Helical Dirac fermions—charge carriers that behave as massless relativistic particles with an intrinsic angular momentum (spin) locked to its translational momentum—are proposed to be the key to realizing fundamentally new phenomena in condensed matter physics

First observation of spin-helical Dirac fermions and topological phases in undoped and doped Bi2Te3 demonstrated by spin-ARPES spectroscopy
Electron systems that possess light-like dispersion relations or the conical Dirac spectrum, such as graphene and bismuth, have recently been shown to harbor unusual collective states in high magnetic fields. Such states are possible because their light-like electrons come in spin pairs that are chiral,which means that their direction of propagation is tied to a quantity called pseudospin that describes their location in the crystal lattice. An emerging direction in quantum materials research is the manipulation of atomic spin-orbit coupling to simulate the effect of a spin dependent magnetic field,in attempt to realize novel spin phases of matter. This effect has been proposed to realize systems consisting of unpaired Dirac cones that are helical, meaning their direction of propagation is tied to the electron spin itself, which are forbidden to exist in graphene or bismuth.

X Rays from Nanotubes

Nanotubes sharpen X-ray vision
Mini X-ray tubes could revolutionize radiotherapy — and airport baggage scanners.

Is the Toucan's Bill primarily a Heat Exchanger?

Heat Exchange from the Toucan Bill Reveals a Controllable Vascular Thermal Radiator
The toco toucan (Ramphastos toco), the largest member of the toucan family, possesses the largest beak relative to body size of all birds. This exaggerated feature has received various interpretations, from serving as a sexual ornament to being a refined adaptation for feeding. However, it is also a significant surface area for heat exchange. Here we show the remarkable capacity of the toco toucan to regulate heat distribution by modifying blood flow, using the bill as a transient thermal radiator. Our results indicate that the toucan's bill is, relative to its size, one of the largest thermal windows in the animal kingdom, rivaling elephants’ ears in its ability to radiate body heat.

Polarized Signalling in Animals

Many animals create striking visual effects not with pigments but with intricately structured materials. See how some scarab beetles produce their colorful appearence in Evolutionary Photonics with a Twist.

Pathological Science

Pathological Science is when investigators trick themselves into believing false results. There was a classic talk PATHOLOGICAL SCIENCE given by Irving Langmuir in 1953.

Did the Immune System Originate with a Virus?

The immune system has the incredible ability to create a vast number of very specific antibodies. In Immune System: Success Owed to a Virus? the author conjectures that the recombination process which generates so much variety may have originated with a virus.

Rare Venomous Mammal

The Solenodon is a very rare and strange little mammal, it is the only mammal that injects venom through its teeth like snakes. See Saving a Venomous Ghost in Science. The are kind of cute too, see Venomous mammal caught on camera.

Saturday, August 01, 2009

Phonon Lasers

Phonon laser action in a tunable, two-level photonic molecule
The phonon analog of an optical laser has long been a subject of interest. We demonstrate a compound microcavity system, coupled to a radio-frequency mechanical mode, that operates in close analogy to a two-level laser system. An inversion produces gain, causing phonon laser action above a pump power threshold of around 50 $\mu$W. The device features a continuously tunable, gain spectrum to selectively amplify mechanical modes from radio frequency to microwave rates. Viewed as a Brillouin process, the system accesses a regime in which the phonon plays what has traditionally been the role of the Stokes wave. For this reason, it should also be possible to controllably switch between phonon and photon laser regimes. Cooling of the mechanical mode is also possible.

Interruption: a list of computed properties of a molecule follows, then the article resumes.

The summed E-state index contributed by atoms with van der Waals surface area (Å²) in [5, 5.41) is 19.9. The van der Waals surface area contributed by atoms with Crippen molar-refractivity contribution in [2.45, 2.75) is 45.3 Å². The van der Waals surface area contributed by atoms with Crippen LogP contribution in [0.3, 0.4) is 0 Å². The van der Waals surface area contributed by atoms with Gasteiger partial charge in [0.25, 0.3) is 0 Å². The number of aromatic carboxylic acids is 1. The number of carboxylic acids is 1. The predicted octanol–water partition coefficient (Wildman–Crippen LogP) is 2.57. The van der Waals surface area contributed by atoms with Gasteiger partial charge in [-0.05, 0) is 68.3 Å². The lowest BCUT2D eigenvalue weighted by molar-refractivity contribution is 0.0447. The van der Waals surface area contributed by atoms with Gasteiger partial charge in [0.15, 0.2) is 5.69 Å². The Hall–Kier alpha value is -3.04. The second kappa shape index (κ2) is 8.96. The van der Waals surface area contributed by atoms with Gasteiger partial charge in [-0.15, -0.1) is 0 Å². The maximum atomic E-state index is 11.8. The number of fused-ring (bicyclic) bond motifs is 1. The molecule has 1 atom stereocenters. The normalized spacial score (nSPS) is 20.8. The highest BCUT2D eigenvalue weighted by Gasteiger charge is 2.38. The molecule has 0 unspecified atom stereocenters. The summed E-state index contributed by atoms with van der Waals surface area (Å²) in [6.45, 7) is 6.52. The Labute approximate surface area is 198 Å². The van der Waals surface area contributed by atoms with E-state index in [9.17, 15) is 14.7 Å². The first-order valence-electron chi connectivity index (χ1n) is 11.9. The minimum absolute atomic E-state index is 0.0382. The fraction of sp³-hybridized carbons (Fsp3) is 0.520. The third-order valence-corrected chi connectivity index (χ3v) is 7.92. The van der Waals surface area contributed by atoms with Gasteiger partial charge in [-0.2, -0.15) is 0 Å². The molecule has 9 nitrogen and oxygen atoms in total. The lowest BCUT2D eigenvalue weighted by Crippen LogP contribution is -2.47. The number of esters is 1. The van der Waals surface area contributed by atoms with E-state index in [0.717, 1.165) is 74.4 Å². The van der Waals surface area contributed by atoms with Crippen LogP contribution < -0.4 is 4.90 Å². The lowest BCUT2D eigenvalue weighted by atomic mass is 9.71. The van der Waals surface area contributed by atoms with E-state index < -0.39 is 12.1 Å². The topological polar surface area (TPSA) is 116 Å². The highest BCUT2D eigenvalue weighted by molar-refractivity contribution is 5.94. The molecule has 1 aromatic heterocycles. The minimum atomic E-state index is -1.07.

Nuclear Astrophysics

Massive stars as thermonuclear reactors and their explosions following core collapse
Nuclear reactions transform atomic nuclei inside stars. This is the process of stellar nucleosynthesis. The basic concepts of determining nuclear reaction rates inside stars are reviewed. How stars manage to burn their fuel so slowly most of the time are also considered. Stellar thermonuclear reactions involving protons in hydrostatic burning are discussed first. Then I discuss triple alpha reactions in the helium burning stage. Carbon and oxygen survive in red giant stars because of the nuclear structure of oxygen and neon. Further nuclear burning of carbon, neon, oxygen and silicon in quiescent conditions are discussed next. In the subsequent core-collapse phase, neutronization due to electron capture from the top of the Fermi sea in a degenerate core takes place. The expected signal of neutrinos from a nearby supernova is calculated. The supernova often explodes inside a dense circumstellar medium, which is established due to the progenitor star losing its outermost envelope in a stellar wind or mass transfer in a binary system. The nature of the circumstellar medium and the ejecta of the supernova and their dynamics are revealed by observations in the optical, IR, radio, and X-ray bands, and I discuss some of these observations and their interpretations.

Musical Numerology

Why the Kirnberger Kernel Is So Small discusses some interesting numerical coincidences in the most commonly used musical scale.

Open Problems in HadronPhysics

Confinement & Chiral Symmetry Breaking: The fundamental problems of hadron physics
Some of the difficulties arising when one tries to understand confinement as well as dynamical and anomalous chiral symmetry breaking are reviewed. Criteria to be fulfilled by a successful and complete picture of these phenomena are presented, and a few of the suggested explanations are listed.